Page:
Of all the varied diseases and conditions that can strike a dog down in its later years, Cushing's disease is one of the most feared by dog owners. This dysfunction of the dog's endocrine glands may be barely noticeable at first, but without proper treatment a dog suffering from this chronic illness can decline alarmingly quickly.
However, Cushing's disease is by no means a death sentence for your pup. Veterinarians can now offer a range of treatments to help your dog stay in good health for many years after a Cushing's disease diagnosis, and veterinary surgeons can even attempt to cure the disease in more pronounced cases. This article will explain the pathology and symptoms of Cushing's disease and how you and your vet can help your dog maintain their quality of life.
What is Cushing's disease, and how does it affect dogs?
Cushing's disease occurs when your dog's body starts to manufacture excessive amounts of a hormone called cortisol, generated by the adrenal gland. The cause of excessive cortisol production varies depending on individual cases; some dogs develop Cushing's disease due to a tumour or cancerous growth in the adrenal or pituitary glands, while others develop the disease after taking excessive amounts of steroids to treat other conditions.
However a dog develops Cushing's syndrome, the end result is the same; excessive cortisol levels start to damage the dog's body and cause it to malfunction, particularly within certain vital organs. In terms of visible symptoms, a dog showing the first signs of Cushing's disease will usually exhibit at least some of the following:
- Dramatically increased thirst and/or hunger
- Frequent urination and/or incontinence
- Thinning and wrinkling of the skin
- Fur loss
- Excessive panting
- Minor skin infections, such as eczema
- Fatigue and insomnia
How can Cushing's disease be diagnosed and treated?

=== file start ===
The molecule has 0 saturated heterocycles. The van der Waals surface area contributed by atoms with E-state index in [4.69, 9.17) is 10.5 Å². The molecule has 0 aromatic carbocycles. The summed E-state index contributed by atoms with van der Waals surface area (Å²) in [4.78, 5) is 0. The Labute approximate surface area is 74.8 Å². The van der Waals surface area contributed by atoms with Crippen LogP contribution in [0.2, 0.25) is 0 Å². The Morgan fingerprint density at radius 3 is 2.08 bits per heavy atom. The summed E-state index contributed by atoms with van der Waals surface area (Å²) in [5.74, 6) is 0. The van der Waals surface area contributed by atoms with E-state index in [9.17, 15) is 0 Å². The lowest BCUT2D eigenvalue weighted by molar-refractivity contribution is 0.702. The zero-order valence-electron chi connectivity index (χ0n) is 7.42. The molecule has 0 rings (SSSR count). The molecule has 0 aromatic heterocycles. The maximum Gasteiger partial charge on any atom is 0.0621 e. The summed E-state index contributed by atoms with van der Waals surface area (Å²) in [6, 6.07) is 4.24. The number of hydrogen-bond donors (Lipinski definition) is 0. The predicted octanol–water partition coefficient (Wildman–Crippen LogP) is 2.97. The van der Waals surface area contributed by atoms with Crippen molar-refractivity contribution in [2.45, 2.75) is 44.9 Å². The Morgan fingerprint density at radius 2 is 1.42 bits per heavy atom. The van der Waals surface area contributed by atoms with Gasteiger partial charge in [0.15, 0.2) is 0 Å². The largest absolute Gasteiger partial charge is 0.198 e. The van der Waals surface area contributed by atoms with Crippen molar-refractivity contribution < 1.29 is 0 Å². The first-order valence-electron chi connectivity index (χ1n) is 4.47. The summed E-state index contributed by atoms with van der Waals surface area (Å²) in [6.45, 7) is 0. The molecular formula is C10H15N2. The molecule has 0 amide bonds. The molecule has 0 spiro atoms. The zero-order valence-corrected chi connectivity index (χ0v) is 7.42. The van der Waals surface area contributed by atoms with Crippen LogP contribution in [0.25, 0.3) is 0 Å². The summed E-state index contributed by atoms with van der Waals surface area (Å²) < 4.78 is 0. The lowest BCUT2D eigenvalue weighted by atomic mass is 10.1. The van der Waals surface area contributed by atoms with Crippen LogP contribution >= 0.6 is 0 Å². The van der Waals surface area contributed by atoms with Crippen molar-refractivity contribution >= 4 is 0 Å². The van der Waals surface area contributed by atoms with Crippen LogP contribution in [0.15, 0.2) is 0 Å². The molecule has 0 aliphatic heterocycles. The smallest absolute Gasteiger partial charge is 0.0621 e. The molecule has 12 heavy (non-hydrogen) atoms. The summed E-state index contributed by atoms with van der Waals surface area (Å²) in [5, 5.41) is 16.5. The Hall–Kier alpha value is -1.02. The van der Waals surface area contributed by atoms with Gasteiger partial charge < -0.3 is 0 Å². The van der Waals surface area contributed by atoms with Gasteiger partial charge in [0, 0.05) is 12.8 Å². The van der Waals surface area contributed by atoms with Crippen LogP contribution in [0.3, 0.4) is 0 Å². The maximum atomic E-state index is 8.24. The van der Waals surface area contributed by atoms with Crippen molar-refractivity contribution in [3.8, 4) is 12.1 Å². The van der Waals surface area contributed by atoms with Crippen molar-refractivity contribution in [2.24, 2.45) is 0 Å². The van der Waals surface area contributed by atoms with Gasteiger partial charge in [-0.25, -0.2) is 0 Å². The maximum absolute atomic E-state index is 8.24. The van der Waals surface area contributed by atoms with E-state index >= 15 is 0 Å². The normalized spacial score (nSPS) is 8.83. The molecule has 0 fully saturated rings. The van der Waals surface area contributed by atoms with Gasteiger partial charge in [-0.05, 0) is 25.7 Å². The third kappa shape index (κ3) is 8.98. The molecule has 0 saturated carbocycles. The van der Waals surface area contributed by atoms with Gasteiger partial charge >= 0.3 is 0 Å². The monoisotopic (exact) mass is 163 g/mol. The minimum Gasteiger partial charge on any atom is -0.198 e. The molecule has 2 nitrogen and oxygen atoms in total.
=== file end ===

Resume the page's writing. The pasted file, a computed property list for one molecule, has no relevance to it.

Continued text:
Cushing's disease exhibits many symptoms associated with more common canine conditions, so correct diagnosis can be difficult -- letting your vet know of any changes in your dog's appearance, behaviour or health in general can help them narrow down potential causes. If your vet thinks that Cushing's disease is a possible cause of your dog's symptoms, they will conduct a full examination of your dog's body, including blood and urine analysis. This can be a stressful time for an already sick dog, so be sure to be patient.
If Cushing's disease is diagnosed, treatment and palliative care can begin immediately and will rapidly halt progression of the disease if administered properly. The most common treatments given to Cushing's disease dogs include the following:
- Surgery - If your dog's illness is caused by a tumour in the adrenal glands (the most common cause), your vet or another veterinary surgeon can attempt to excise the tumour. If successful, your dog will be completely cured of the condition, and the surgery is relatively safe and minimally invasive. However, surgery is still a risky proposition for your dog, so make sure to discuss your dog's options thoroughly with your vet.
- Medication - If your dog's Cushing's syndrome is caused by a tumour in the pituitary gland, or tumours in the adrenal glands that have begun to spread to other organs, surgery may be impossible. The alternative treatment is medication, and when started relatively early and kept up properly, your dog shouldn't experience much of a drop in quality of life. A dog taking medication for Cushing's disease will have to take it for the rest of their lives, so be prepared for a long commitment to your dog's health.
- Steroid withdrawal - If a dog's Cushing's disease is caused by excessive steroid injections, your vet may try to reduce and minimise steroid doses. This can halt the development of the disease but can result in a relapse of the condition the steroids were being used to treat.
Talk with your veterinarian as soon as you notice signs of Cushing's disease in your dog.